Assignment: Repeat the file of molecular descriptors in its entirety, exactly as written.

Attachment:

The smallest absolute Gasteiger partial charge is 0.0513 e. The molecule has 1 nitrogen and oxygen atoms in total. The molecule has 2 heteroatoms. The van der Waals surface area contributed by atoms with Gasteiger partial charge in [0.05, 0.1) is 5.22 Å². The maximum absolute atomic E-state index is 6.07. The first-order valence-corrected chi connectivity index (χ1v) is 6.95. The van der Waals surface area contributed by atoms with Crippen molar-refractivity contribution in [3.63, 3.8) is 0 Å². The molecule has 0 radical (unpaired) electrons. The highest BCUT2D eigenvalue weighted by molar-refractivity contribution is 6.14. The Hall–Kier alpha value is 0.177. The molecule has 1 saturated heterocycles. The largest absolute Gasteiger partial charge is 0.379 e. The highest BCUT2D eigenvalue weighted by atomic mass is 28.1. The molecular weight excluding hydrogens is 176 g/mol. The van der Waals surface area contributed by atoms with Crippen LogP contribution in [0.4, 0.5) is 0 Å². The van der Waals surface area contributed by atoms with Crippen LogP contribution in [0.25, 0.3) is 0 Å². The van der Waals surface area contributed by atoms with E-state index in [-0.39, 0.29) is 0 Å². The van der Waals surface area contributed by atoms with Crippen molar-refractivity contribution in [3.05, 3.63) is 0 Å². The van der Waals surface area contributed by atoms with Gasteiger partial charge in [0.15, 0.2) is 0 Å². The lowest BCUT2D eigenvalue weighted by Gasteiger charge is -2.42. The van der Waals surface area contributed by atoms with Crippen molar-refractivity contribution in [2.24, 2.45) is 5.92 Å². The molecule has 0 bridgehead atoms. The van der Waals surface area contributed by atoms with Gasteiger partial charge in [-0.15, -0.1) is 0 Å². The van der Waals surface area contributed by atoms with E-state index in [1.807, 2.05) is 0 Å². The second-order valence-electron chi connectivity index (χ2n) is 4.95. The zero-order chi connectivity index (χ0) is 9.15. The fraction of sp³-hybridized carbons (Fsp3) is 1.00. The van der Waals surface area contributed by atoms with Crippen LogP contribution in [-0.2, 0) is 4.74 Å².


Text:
The smallest absolute Gasteiger partial charge is 0.0513 e. The molecule has 1 nitrogen and oxygen atoms in total. The molecule has 2 heteroatoms. The van der Waals surface area contributed by atoms with Gasteiger partial charge in [0.05, 0.1) is 5.22 Å². The maximum absolute atomic E-state index is 6.07. The first-order valence-corrected chi connectivity index (χ1v) is 6.95. The van der Waals surface area contributed by atoms with Crippen molar-refractivity contribution in [3.63, 3.8) is 0 Å². The molecule has 0 radical (unpaired) electrons. The highest BCUT2D eigenvalue weighted by molar-refractivity contribution is 6.14. The Hall–Kier alpha value is 0.177. The molecule has 1 saturated heterocycles. The largest absolute Gasteiger partial charge is 0.379 e. The highest BCUT2D eigenvalue weighted by atomic mass is 28.1. The molecular weight excluding hydrogens is 176 g/mol. The van der Waals surface area contributed by atoms with Crippen LogP contribution in [0.4, 0.5) is 0 Å². The van der Waals surface area contributed by atoms with Crippen LogP contribution in [0.25, 0.3) is 0 Å². The van der Waals surface area contributed by atoms with E-state index in [-0.39, 0.29) is 0 Å². The van der Waals surface area contributed by atoms with Crippen molar-refractivity contribution in [3.05, 3.63) is 0 Å². The van der Waals surface area contributed by atoms with Gasteiger partial charge in [0.15, 0.2) is 0 Å². The lowest BCUT2D eigenvalue weighted by Gasteiger charge is -2.42. The van der Waals surface area contributed by atoms with Crippen molar-refractivity contribution in [2.24, 2.45) is 5.92 Å². The molecule has 0 bridgehead atoms. The van der Waals surface area contributed by atoms with Gasteiger partial charge in [-0.15, -0.1) is 0 Å². The van der Waals surface area contributed by atoms with E-state index in [1.807, 2.05) is 0 Å². The second-order valence-electron chi connectivity index (χ2n) is 4.95. The zero-order chi connectivity index (χ0) is 9.15. The fraction of sp³-hybridized carbons (Fsp3) is 1.00. The van der Waals surface area contributed by atoms with Crippen LogP contribution in [-0.2, 0) is 4.74 Å².